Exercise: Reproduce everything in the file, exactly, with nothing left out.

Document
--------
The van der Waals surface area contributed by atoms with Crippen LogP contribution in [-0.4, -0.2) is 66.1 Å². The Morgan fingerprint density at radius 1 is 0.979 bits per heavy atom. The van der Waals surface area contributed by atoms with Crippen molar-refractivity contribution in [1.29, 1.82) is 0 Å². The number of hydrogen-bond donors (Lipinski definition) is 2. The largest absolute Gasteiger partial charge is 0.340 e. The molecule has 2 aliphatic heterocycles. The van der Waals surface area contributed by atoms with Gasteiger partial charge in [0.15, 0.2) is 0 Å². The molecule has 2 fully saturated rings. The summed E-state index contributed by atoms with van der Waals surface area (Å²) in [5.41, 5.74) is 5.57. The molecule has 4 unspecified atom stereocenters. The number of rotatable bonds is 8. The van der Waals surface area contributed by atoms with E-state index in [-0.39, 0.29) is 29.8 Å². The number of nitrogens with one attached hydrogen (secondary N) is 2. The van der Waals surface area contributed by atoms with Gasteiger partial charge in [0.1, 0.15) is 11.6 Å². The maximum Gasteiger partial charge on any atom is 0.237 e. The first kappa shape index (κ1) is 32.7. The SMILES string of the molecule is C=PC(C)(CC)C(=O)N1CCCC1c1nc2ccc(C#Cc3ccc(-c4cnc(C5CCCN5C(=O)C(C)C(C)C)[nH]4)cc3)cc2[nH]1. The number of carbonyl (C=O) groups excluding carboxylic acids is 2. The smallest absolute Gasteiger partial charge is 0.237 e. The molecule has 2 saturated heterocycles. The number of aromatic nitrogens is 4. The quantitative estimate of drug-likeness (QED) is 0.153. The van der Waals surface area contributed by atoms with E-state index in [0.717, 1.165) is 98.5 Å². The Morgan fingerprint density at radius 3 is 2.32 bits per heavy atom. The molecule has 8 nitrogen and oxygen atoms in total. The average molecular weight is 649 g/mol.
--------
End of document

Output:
The van der Waals surface area contributed by atoms with Crippen LogP contribution in [-0.4, -0.2) is 66.1 Å². The Morgan fingerprint density at radius 1 is 0.979 bits per heavy atom. The van der Waals surface area contributed by atoms with Crippen molar-refractivity contribution in [1.29, 1.82) is 0 Å². The number of hydrogen-bond donors (Lipinski definition) is 2. The largest absolute Gasteiger partial charge is 0.340 e. The molecule has 2 aliphatic heterocycles. The van der Waals surface area contributed by atoms with Gasteiger partial charge in [0.15, 0.2) is 0 Å². The molecule has 2 fully saturated rings. The summed E-state index contributed by atoms with van der Waals surface area (Å²) in [5.41, 5.74) is 5.57. The molecule has 4 unspecified atom stereocenters. The number of rotatable bonds is 8. The van der Waals surface area contributed by atoms with E-state index in [-0.39, 0.29) is 29.8 Å². The number of nitrogens with one attached hydrogen (secondary N) is 2. The van der Waals surface area contributed by atoms with Gasteiger partial charge in [0.1, 0.15) is 11.6 Å². The maximum Gasteiger partial charge on any atom is 0.237 e. The first kappa shape index (κ1) is 32.7. The SMILES string of the molecule is C=PC(C)(CC)C(=O)N1CCCC1c1nc2ccc(C#Cc3ccc(-c4cnc(C5CCCN5C(=O)C(C)C(C)C)[nH]4)cc3)cc2[nH]1. The number of carbonyl (C=O) groups excluding carboxylic acids is 2. The smallest absolute Gasteiger partial charge is 0.237 e. The molecule has 2 saturated heterocycles. The number of aromatic nitrogens is 4. The quantitative estimate of drug-likeness (QED) is 0.153. The van der Waals surface area contributed by atoms with E-state index in [0.717, 1.165) is 98.5 Å². The Morgan fingerprint density at radius 3 is 2.32 bits per heavy atom. The molecule has 8 nitrogen and oxygen atoms in total. The average molecular weight is 649 g/mol.